Trump King Abdullah
President Donald Trump (right) and Jordan's King Abdullah II stand, following a joint news conference in the Rose Garden at the White House in Washington, April 5, 2017. Reuters

After the Syria chemical attack Tuesday that killed more than 70 people, including children, a statement released by the White House Tuesday focussed on the wrongdoings of the Obama administration with its Syrian policy, instead of what the current administration will do in the matter.

Following the issuing of the statement, GOP foreign-policy leaders had expressed their concern about Trump's handling of the Syrian attack issue. In an interview with local radio AM Tampa Bay, Senator Marco Rubio, a member of the Senate Foreign Relations Committee, put the blame on the Trump administration for the Syria chemical attack. He said that it cannot be a coincidence that the chemical weapons attack in Syria took place few days after Secretary of State Rex Tillerson suggested Syrian President Bashar Al-Assad could remain in power.

Read: Russia Blames Syria For Deadly Chemical Attack

How Trump will react to the Syria crisis is now being viewed as his first major foreign policy test. On Wednesday, during a joint press conference in the Rose Garden, White House, with Jordan's King Abdullah, Trump said that the chemical attack "crossed a lot of lines for me" and changed the way he viewed Syria and leader Bashar al-Assad. He said: "I now have responsibility, and I will have that responsibility and carry it very proudly," Trump said responding to a question about a White House statement Tuesday that blamed the attack in part on President Barack Obama." He added: "It is now my responsibility. It was a great opportunity missed." The president called the incident "horrific" and said that the deaths of many innocent babies, children and women were an assault on the humanity.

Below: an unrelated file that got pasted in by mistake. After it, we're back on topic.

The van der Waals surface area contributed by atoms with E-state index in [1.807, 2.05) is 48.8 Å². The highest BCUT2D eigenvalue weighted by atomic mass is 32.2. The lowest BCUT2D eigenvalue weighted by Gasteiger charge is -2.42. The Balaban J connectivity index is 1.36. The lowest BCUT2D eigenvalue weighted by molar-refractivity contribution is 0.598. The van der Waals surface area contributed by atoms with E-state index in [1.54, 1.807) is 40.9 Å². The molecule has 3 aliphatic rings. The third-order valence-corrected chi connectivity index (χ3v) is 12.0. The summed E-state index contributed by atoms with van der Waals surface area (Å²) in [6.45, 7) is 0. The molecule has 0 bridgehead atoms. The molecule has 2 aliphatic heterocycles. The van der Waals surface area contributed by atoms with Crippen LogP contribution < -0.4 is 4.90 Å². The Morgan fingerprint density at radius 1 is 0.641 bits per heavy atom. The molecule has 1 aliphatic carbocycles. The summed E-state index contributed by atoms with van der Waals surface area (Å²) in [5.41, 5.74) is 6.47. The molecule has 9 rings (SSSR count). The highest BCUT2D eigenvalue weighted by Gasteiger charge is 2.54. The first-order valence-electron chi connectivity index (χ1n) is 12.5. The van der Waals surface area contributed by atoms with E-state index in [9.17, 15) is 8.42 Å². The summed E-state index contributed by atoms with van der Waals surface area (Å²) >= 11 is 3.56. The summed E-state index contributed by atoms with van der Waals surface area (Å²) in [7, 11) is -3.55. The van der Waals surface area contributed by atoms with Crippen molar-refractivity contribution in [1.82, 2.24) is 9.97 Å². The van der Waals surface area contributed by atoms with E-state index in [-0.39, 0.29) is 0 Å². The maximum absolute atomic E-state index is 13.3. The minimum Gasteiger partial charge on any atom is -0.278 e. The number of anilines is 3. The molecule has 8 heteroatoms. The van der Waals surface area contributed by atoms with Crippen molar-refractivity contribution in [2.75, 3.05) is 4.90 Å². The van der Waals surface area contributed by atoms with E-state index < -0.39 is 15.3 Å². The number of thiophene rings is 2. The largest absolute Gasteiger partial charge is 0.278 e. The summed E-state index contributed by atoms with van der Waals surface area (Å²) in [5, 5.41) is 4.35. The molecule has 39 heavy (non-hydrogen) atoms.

As speculations are rife about what Trump's next step in the Syria crisis will be. One option would be to order surgical strikes on regime air bases using surface to air missiles, defence sources said. Trump would avoid a full-fledged war as he has been a regular critic of the long and costly U.S. wars in Afghanistan and Iraq in the last decade, the Telegraph reported.

Meanwhile, autopsy results have revealed that chemical weapons were used in Tuesday's attack, Turkish Justice Minister Bekir Bozdag told reporters Thursday. Out of the hundreds wounded, thirty-two victims had been brought to Turkey and three have subsequently died, Reuters reported.